That notion that the New England has a significantly higher IQ that the rest of the nation is a bit rich. Maybe a marginal difference and well for such things there is the matter of how its calculated I suppose. Massachuessetts did itself no great honors by Electing Mitt Romney Governor and then New Hampshire brought us the Sunnunu clan--such statesmen. I am with Mencken and to a bit with MB in that to the extent the U.S. ever had an actual culture it was born and took shape in the south (southern cooking, blues, Jazz, literature, etc) and in the north all we have is a pale copy of the U.K. shopkeeper/methodist sensibility. It was the South which first elected Jews to Congress (Kaufman of Texas and Benjamin of Louisiana), in fact Judah P. Benjamin not only was Louisiana Senator, but was the secretary of war for the confederacy and then escaped to England where he became an eminent barrister and intellectual--his works inform commercial law to his day. The south produced interesting minds and characters the north brought you stick up the ass sorts like the James brothers and Oliver Wendell holmes.

Today though--its all a large open air asylum. I suspect little Somalia a.k.a Portland Maine with its sex trafficing and violence or the greater Springfield MA or Danbury CT areas have little advantage over Tampa or little rock. Though, I am my Fathers son and do love my Baltimore--now that is a city which has done more for america that new england ever did...

6:28 PM  
Anonymous troutbum said...

Bernstein is a little loose with the facts on Climate Change.

The #1 footnote that Bernstein's website geocraft quotes is Willie Soon.Just today, the NY Times had an article that Soon has taken over $1Million from the fossil fuel industry and had not disclosed that fact. See here : http://www.nytimes.com/2015/02/22/us/ties-to-corporate-cash-for-climate-change-researcher-Wei-Hock-Soon.html
The #2 footnote cites Patrick J. Michaels who directly works for the Cato Institute which has a history of taking money from the fossil fuel industry.
The #3 footnote cites Dr. Richard Lindzen, who also works for the Cato Institute.
The #5 footnote cites Dr. John Christy who has been testified on numerous occasions against the mainstream scientific views on man-made climate change.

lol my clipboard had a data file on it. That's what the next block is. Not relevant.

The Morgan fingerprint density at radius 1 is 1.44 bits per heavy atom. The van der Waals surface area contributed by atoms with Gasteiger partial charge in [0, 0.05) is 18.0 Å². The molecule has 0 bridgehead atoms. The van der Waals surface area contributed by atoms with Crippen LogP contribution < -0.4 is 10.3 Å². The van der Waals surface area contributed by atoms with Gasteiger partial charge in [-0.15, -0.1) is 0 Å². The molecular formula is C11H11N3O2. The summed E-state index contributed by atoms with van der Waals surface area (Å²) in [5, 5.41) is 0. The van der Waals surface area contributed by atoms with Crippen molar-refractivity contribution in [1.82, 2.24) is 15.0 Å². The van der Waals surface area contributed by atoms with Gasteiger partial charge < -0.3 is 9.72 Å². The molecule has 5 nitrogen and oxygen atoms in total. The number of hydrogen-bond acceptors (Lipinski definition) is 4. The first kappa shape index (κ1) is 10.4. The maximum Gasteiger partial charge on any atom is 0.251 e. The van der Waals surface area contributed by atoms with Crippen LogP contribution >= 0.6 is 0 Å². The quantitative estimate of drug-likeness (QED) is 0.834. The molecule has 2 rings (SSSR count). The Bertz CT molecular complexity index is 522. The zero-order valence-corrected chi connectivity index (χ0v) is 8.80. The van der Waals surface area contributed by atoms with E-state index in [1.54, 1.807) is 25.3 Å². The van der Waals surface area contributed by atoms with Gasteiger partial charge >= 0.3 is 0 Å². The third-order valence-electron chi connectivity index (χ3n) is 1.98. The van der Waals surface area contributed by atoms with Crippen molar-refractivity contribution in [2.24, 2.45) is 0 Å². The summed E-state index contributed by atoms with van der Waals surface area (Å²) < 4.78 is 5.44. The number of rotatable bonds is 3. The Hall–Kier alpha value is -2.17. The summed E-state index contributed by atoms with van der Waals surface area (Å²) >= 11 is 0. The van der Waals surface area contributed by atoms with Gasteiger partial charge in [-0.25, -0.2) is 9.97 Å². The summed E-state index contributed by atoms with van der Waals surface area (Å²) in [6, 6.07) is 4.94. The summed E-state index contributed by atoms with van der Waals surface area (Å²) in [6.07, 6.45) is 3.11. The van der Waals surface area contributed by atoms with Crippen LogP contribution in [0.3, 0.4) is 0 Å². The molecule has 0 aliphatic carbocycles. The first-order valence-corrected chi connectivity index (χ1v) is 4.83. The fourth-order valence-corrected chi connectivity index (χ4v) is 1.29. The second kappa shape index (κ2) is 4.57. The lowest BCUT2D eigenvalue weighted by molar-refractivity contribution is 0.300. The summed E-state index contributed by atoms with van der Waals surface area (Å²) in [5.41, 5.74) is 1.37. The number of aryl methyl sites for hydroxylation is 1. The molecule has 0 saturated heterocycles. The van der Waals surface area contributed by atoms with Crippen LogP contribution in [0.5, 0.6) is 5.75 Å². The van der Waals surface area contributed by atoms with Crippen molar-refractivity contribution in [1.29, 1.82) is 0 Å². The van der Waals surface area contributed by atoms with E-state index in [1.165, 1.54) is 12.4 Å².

Science is a process, not an opinion.
John W. Farley: “The scientific case is not dependent on citation of authority, no matter how distinguished the authority may be. The case is dependent upon experimental evidence, logic, and reason.”

8:47 PM  
Anonymous al-Qa'bong said...

Hello Wafers:

Some damn yanqui wrote:

"Does this mean that there is a positive correlation between industrialization, technology and IQ? Is there a negative correlation between the slow-paced agrarian lifestyle of the South and IQ?

I'm guessing that problem solving skills, verbal facility, pattern recognition, spatial skills and the appreciation of analogies are all associated with technological development (and of course also with good nutrition during childhood development)."

Indeed, our highly sophisticated urban cellfone zombies and SUV-driving soccer moms who have no clue about how their vehicles work are obviously mentally superior to those (have you read Joe Bageant's accounts of his relatives who built everything they needed with their own hands?) hicks who understand and adapt their lives to the rhythms of the natural world.

I'm struggling to remain polite here.

O&D...way D

1:47 AM  
Anonymous James Allen said...

[While you were out...]

WAFers, but most especially our GSWW, will be relieved to learn that America's Über-babe, Sarah Palin, is safe and sound and presumably keeping an eye out for refractory Russians across the Bering Sea from the safety of her Wasilla home.

It seems that Saturday morning (21 February), a 4-year-old boy was shot in the leg near Wasilla (AK) when his mother's .357 caliber handgun fell from its holster as the family were getting out of their pickup truck, landed on its hammer, and discharged.

The bullet struck the child just above his knee and continued on--a "through and through" wound in the parlance--to lodge in a nearby building. The child was transported by helicopter to an Anchorage hospital. (Wasilla is a part of the greater Anchorage metropolitan area.)

At this writing, no charges have been filed in the case.

8:39 AM  
Blogger Morris Berman said...

James Allen-

Pls post only once every 24 hrs, thanks.